The approach used here is to model the key optical and geometric properties of the camera system. This includes the field of view of the fisheye lenses and the camera orientations. Armed with this parameterised model one can project the fisheye images onto the appropriate geometry required for the final panorama. The images would be projected onto a cylinder for a cylindrical panorama, or as in this case, projected onto a sphere to form an equirectangular projection. Figure 2 shows the equirectangular projection corresponding to the 4 images in figure 1. The equirectangular projection is the most commonly used format for VR applications, it extends 360 degrees horizontally and 180 degrees vertically. Each fisheye image is responsible for exactly one quarter of this image horizontally. Since the lenses are slightly greater than 90 degrees the overlap between each quarter is used to blend the images together thus reducing the visibility of the seam.

Figure 2

The missing part is how to measure the optical and geometric properties of each camera, noting that the author did not have access to the cameras and there is often a 5% variation in commodity optical elements. An interactive application was developed that allows the operator to manually adjust the important parameters and get immediate feedback on the consequences on the alignment of features in the scene.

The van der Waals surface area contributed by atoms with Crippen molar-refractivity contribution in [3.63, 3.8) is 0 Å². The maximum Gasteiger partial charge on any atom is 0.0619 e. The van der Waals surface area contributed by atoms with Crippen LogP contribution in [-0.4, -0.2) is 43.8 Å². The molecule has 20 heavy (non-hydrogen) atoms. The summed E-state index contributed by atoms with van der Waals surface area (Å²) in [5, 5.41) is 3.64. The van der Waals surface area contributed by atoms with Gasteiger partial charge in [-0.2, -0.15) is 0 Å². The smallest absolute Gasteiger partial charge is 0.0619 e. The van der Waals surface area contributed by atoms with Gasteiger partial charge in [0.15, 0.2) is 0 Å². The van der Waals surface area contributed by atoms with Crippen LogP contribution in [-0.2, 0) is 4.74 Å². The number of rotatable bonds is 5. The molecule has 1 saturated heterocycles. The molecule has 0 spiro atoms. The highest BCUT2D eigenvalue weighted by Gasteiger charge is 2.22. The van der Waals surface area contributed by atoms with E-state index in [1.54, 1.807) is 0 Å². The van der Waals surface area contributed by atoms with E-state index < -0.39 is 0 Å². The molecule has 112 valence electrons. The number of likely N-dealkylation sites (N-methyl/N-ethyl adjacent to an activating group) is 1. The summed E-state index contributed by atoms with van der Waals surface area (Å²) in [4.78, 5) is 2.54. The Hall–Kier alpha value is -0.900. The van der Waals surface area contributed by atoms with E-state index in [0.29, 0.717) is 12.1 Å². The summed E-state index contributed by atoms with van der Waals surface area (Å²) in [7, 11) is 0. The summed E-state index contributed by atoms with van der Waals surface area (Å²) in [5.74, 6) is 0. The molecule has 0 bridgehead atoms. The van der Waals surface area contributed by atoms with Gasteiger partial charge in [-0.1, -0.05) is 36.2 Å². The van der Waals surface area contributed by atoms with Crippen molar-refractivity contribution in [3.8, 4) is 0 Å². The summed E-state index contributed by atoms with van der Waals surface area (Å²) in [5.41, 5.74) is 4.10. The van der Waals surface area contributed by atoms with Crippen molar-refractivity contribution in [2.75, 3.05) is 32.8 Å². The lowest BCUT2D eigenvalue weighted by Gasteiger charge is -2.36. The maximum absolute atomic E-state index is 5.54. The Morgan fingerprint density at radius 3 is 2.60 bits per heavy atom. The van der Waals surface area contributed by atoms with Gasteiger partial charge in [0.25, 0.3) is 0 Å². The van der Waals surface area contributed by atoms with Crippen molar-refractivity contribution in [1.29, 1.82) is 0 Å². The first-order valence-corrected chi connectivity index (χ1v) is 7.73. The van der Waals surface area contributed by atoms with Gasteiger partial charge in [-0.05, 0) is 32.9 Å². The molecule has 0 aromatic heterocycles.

Figure 3 is a screen dump of this application. Using the mouse and keyboard one can adjust the lens FOV, the position of the fisheye on the camera sensor and the orientation of the cameras. For example, each of these cameras is tilted downwards by about 9 degrees. Once the desired alignment is achieved the parameters are saved to a file and used in the subsequent processing of frames. It should be noted here that due to fundamental parallax issues it is not possible to achieve a perfect alignment across all depths, only at a single depth [reference 1]. The goal here was to achieve a good alignment for distant objects. Additionally, these cameras are not color calibrated and operating in automatic exposure mode so color differences between each quarter is to be expected.

Figure 3

The advantages of 360 panorama image and video are many. If the panorama is laid out flat as in figure 2 nothing is hidden from view and the local distortion is minimal. One only need to keep in mind that the left and right edge are connected. A navigable perspective view can be presented online [reference 2] reducing the distortion entirely while allowing the operator to look around in real time. There are a number of surround presentation devices that have been built to give a sense of immersion both without the need to wear anything and providing a more social experience. Examples might be the iDome [reference 3] or the AVIE cylinders [reference 4]. When viewed within a VR head mounted display one gets an undistorted view while being able to naturally turn around as one might in real life, the ultimate sense of "being there".

Online references

1. Fundamental parallax issues explained.


2. Timelapse sequence from which figure 2 is a one frame.


3. iDome immersive display, presenting a 180 degree view and mouse navigation


4. AVIE - Advanced Visualisation and Interaction Environment